Today’s Headlines

  • SFPD Arrests, Cites 71-Year-Old Driver for Killing Man on Sunset Blvd. (CBS)
  • Driver Hits Boy, About 7, in Crosswalk at O’Farrell and Leavenworth (ABC)
  • SUV Driver Flees After Hitting, Critically Injuring Man in Crosswalk and Van Ness and Grove (KTVU)
  • SFPD Continues to Beef Up Traffic Enforcement; Suhr: 95 Percent of Tickets to Drivers (KTVU)
  • Car Parking Banned on Block of Turk in Tenderloin, Drug Dealing and Violent Crimes Plummet (SFGate)
  • SFMTA Has Still Not Moved to Get Cars Off of Market Street (BeyondChron)
  • Japantown, Fillmore Residents Still Want to See the Geary Underpass Filled in (SFGate)
  • People Behaving Badly at Hairy, Traffic-Filled Intersection of Mission, South Van Ness, 12th Street
  • Genentech Commuter Bus Decals Remind People That They Take 120 Cars Off the Road (SFGate)
  • Top 5 BART Stations for Bike Theft All in the Easy Bay, Dublin/Pleasanton is #1 (KRON)
  • How Volunteers Help the East Bay Bicycle Coalition Win Safer Streets (SFGate)
  • After Girl’s Death, Foster City Residents Call for Stop Sign. City Removes Crosswalk Instead (SMDJ)

More headlines at Streetsblog USA

  • thielges

    That Foster City crosswalk removal is classic and shows that city leadership is more concerned about lawsuits than creating a safe walkable environment. Even after removing the crosswalk it is still legal to cross at the intersection so their decision actually reduces safety. But, hey, they get the “following the advice of a design expert” defense if someone else is hit there and sues. What a great gift to the residents of FC.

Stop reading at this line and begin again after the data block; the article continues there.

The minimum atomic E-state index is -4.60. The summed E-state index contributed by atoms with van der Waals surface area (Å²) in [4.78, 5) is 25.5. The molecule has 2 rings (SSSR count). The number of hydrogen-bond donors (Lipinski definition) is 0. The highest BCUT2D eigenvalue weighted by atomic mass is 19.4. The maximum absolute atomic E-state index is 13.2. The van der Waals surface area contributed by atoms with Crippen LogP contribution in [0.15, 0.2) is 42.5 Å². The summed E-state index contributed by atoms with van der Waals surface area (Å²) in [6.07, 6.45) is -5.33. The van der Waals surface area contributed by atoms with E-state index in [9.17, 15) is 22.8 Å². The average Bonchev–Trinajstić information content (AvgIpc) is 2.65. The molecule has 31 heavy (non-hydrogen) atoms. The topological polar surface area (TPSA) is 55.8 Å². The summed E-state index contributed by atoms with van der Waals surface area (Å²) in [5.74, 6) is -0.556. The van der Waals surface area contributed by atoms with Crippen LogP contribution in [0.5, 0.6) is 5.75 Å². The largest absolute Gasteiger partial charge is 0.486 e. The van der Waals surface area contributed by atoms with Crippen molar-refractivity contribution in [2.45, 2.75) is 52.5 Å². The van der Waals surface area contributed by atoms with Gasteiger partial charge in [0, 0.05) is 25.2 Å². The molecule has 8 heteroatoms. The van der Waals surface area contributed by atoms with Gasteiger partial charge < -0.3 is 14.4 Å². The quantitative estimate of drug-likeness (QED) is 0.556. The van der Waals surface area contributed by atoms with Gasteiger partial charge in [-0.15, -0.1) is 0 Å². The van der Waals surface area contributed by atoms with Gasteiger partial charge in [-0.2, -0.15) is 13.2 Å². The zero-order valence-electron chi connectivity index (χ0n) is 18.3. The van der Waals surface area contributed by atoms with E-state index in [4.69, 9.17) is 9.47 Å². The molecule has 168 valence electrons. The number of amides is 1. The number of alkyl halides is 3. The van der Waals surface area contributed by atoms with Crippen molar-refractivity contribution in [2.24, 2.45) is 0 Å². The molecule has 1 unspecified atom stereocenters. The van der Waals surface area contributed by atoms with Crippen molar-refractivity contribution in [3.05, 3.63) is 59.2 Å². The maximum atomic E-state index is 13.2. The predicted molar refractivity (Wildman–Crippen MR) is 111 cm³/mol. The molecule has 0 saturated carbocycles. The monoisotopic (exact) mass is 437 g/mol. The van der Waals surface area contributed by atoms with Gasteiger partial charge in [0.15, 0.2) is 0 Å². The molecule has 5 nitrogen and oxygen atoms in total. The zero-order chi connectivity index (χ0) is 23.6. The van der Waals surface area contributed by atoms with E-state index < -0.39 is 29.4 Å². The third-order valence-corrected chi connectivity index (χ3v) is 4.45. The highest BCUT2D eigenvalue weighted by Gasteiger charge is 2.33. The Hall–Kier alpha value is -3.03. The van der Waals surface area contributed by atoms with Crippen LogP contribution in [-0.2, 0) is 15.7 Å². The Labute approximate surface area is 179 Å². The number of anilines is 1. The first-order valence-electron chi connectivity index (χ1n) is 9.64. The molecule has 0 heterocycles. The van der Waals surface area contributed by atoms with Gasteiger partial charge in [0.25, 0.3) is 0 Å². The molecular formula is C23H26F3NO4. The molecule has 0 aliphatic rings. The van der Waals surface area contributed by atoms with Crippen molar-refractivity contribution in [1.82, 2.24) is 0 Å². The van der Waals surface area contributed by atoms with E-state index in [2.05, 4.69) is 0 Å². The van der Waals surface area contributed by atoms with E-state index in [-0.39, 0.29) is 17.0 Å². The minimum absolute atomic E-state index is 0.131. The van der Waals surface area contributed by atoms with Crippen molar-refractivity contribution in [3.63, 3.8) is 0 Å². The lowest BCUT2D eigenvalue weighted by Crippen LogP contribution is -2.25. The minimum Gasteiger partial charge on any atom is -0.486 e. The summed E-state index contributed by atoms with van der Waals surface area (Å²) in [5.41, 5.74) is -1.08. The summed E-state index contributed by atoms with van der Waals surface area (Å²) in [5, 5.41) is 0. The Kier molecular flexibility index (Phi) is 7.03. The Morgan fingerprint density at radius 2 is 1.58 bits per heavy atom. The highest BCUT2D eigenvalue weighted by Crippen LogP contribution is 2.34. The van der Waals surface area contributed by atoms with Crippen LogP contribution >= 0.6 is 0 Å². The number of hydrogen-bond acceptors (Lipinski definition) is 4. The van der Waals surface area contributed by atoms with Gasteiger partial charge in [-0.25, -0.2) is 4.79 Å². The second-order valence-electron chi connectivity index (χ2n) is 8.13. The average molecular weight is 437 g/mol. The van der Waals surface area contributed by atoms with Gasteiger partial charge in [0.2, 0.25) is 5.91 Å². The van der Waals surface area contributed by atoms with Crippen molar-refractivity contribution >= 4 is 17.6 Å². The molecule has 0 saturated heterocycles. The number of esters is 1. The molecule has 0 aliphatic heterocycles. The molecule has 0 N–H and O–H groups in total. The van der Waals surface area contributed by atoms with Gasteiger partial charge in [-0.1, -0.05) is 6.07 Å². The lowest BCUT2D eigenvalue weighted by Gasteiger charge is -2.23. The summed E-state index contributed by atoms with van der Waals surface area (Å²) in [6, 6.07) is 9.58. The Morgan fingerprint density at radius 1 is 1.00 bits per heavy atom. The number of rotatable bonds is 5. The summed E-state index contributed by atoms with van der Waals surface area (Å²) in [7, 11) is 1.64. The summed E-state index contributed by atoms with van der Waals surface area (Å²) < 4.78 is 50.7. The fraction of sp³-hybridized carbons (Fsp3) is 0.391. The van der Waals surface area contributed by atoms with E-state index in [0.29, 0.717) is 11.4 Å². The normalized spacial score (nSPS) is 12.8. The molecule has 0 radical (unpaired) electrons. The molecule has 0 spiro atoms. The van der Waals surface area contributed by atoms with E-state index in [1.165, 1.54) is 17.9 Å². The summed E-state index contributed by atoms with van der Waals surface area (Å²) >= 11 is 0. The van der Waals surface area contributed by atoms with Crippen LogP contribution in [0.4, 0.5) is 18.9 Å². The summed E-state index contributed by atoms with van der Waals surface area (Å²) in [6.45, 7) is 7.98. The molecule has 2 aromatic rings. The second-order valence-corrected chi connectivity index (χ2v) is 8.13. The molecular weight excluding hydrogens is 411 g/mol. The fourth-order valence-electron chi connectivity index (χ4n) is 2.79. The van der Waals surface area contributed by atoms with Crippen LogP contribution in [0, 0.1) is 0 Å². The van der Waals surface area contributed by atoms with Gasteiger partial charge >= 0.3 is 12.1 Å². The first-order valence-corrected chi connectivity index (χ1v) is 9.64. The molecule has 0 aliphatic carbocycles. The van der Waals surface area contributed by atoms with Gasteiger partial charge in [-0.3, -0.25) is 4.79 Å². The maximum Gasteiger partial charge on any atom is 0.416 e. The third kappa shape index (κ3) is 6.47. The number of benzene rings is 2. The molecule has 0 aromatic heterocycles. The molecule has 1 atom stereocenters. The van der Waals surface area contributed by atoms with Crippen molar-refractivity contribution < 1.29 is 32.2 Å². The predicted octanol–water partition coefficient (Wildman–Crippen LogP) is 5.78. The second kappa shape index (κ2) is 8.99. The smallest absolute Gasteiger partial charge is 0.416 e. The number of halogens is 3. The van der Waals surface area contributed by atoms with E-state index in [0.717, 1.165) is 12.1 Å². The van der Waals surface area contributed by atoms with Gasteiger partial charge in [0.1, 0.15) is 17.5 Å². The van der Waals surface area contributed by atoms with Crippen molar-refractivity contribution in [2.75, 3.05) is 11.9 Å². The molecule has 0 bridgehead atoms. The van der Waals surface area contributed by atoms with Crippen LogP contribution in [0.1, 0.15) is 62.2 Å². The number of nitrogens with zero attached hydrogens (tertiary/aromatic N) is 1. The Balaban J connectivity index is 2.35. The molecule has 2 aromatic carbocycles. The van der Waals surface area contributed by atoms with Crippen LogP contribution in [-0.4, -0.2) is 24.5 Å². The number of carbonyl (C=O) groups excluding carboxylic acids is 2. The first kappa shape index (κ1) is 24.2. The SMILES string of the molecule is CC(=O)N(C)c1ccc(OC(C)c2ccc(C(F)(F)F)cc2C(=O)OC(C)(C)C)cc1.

• murphstahoe

    Well, it turns out the merchants were right. They took away the parking on that block of Turk, and business plummeted.

  • murphstahoe

    It would sound like they are concerned about having to stop at a stop sign. This harkens to the crosswalk in Cloverdale that has seen a fatality and then a separate incident where 2 children were run over. The public asked for a stop sign. The city council – who never walk around there but drive that road, decided a much more expensive flashing crosswalk that has a lower impact on safety was the way to go.

  • hp2ena

    Now the city should repurpose the space for wider sidewalks and buffered bike lanes!

  • SFnative74

    Regarding filling in Geary at Fillmore, I personally think the expectation of that project knitting the neighborhoods together is very questionable. Compare the intersection of Geary/Fillmore today with Geary/Divisadero. I much prefer the former to the latter, which has 6 lanes of traffic to cross versus two at Fillmore. You can add all the bulb outs and BRT you want, but in the end, you are still spending $50M on a project that forces pedestrians to cross more lanes of traffic.

  • Mario Tanev

    Crossing at Geary is fine, but crossing at Webster is crazy. Filling the underpass, with appropriate bulbouts should make it reasonable to cross, and also allow for safe crossings at other intersections.

  • SFnative74